Hong Kong Sevens 2022: with two months to go, here’s what we do and don’t know
- A number of questions surrounding city’s landmark sporting event remain unanswered
- Organisers still do not know if they will be allowed to serve food, or what will happen if a player tests positive for Covid-19, or even when tickets will go on sale
With less than two months to go before the Cathay Pacific/HSBC Hong Kong Sevens is expected to take place, a number of questions surrounding the event remain unanswered.
Organisers still do not know if they will be allowed to serve food, or what will happen if a player or member of staff tests positive for Covid-19 inside the closed loop, or even when tickets will go on sale.
Here then is a breakdown of what we know, and what we are still waiting to find out about the return of Hong Kong’s landmark sporting event.
Will it still be held over three days?
Short answer, yes. Despite only 16 men’s teams taking part this year because of Covid restrictions, the Hong Kong Rugby Union has opted to stick to a three-day event, running from November 4-6.
According to the union, they considered the idea of reducing it to two days but felt it was “important to replicate as much of our traditional event window as possible”.
“While we keenly feel the absence of the women’s sevens and the qualifier this year, the fan experience is going to be much more comfortable in this way, with the ability to enjoy a long lunch on the Friday before a midafternoon start, and even a civilised Saturday brunch before coming in,” a union spokesman said.
“The usual rush for seats on Sunday is to be expected of course with a packed finish on the cards.”
Can fans eat and drink inside the stadium?
Your guess is as good as ours. It sounds as if drinks will be sold, because, what’s rugby without beer? Food, it appears, is another matter.
A government source told the Post that the administration hopes allow fans to drink at the event– regardless whether it is beer or water – but not to eat.
Despite official denials to the contrary regarding food, other sources said health officials in the government were not necessarily in agreement with their bosses as to how to proceed.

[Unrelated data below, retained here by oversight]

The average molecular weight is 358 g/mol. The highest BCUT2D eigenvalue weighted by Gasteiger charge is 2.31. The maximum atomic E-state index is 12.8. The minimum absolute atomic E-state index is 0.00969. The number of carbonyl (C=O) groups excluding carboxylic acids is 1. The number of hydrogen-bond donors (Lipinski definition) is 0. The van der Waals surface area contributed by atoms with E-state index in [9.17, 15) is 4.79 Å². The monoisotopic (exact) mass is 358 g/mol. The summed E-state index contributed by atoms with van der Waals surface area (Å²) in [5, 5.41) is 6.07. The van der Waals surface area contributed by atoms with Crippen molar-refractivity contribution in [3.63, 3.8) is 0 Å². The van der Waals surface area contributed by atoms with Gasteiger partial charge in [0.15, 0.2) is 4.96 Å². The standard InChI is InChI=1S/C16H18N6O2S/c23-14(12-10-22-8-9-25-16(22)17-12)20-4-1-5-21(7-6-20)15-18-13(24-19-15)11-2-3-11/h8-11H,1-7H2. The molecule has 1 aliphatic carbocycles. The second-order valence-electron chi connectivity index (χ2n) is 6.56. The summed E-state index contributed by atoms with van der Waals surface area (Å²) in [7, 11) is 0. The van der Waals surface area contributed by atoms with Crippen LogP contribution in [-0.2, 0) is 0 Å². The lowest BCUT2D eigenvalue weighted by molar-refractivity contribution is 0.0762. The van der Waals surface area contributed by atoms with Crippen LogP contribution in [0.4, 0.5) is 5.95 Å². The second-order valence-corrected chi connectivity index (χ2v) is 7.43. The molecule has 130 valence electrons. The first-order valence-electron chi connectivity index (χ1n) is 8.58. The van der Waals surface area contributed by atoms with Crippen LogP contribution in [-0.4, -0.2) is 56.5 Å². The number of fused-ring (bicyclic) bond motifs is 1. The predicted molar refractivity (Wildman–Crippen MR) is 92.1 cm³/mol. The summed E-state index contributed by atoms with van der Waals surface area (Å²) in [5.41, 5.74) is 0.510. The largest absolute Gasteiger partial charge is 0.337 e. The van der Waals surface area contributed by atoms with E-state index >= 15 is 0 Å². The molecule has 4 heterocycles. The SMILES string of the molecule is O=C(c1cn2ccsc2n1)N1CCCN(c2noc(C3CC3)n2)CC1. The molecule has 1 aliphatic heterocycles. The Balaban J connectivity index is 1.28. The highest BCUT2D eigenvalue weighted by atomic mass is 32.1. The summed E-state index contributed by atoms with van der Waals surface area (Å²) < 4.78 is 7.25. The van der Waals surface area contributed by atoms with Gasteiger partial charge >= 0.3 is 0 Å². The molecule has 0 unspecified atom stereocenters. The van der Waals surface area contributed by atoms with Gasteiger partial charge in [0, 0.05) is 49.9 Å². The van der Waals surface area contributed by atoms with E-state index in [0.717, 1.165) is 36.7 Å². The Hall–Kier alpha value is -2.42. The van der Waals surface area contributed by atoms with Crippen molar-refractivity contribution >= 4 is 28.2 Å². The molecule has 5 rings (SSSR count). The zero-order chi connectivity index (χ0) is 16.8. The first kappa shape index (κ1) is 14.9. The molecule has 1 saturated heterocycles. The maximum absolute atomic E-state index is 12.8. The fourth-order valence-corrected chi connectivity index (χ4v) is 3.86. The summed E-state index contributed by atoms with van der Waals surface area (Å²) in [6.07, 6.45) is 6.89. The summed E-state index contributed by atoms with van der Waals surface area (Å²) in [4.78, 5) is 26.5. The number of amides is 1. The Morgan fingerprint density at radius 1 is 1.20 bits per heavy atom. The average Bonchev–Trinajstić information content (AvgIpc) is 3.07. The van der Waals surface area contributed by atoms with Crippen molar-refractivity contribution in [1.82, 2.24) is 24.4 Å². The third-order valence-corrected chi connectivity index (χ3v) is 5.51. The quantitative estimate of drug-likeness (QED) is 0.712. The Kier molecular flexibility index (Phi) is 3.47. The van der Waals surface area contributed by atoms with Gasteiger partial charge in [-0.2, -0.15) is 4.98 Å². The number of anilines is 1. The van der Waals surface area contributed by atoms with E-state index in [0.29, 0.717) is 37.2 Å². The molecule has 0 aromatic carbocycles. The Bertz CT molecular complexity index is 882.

The union’s reference to a “long lunch” and “Saturday brunch” also suggests they are far from convinced food will be available in the stadium.
“We are in open dialogue with the relevant Hong Kong government departments on the latest event protocols, including the serving of both food and beverages, which we have indicated is of high importance to the tournament,” the union said.
Could it still be cancelled?
It seems highly unlikely, but given the Hong Kong government’s approach to Covid-19, who knows.
A government source told the Post however that the administration hopes to proceed with the Hong Kong Sevens.
The source added the new rule allowing a maximum of 500 participants at sporting events apply to those taking part, rather than those watching the event.
The union seems confident it will go ahead, and while the capacity for Hong Kong Stadium is expected to stay at 85 per cent, or roughly 34,000 people a day, that could still change.
“The HKRU continues to work closely with the Hong Kong government on successfully staging the Hong Kong Sevens in November,” a union spokesman said.
“We are encouraged by the support we have received from all parties and are confident that the event can be delivered in compliance with the prevailing Covid measures.”
What about tickets?
The union has frozen 2019 ticket prices, with a three-day pass available for HK$1,950, but there will be no public ballot, with early bird tickets available through member clubs from late August, and a limited public sale in September.
A unions spokesman said they were in the process of seeing how many tickets member clubs and organisations needed.
“We are consolidating requests from sponsors and partners and are set to announce public ticket sales information in the coming weeks,” he said.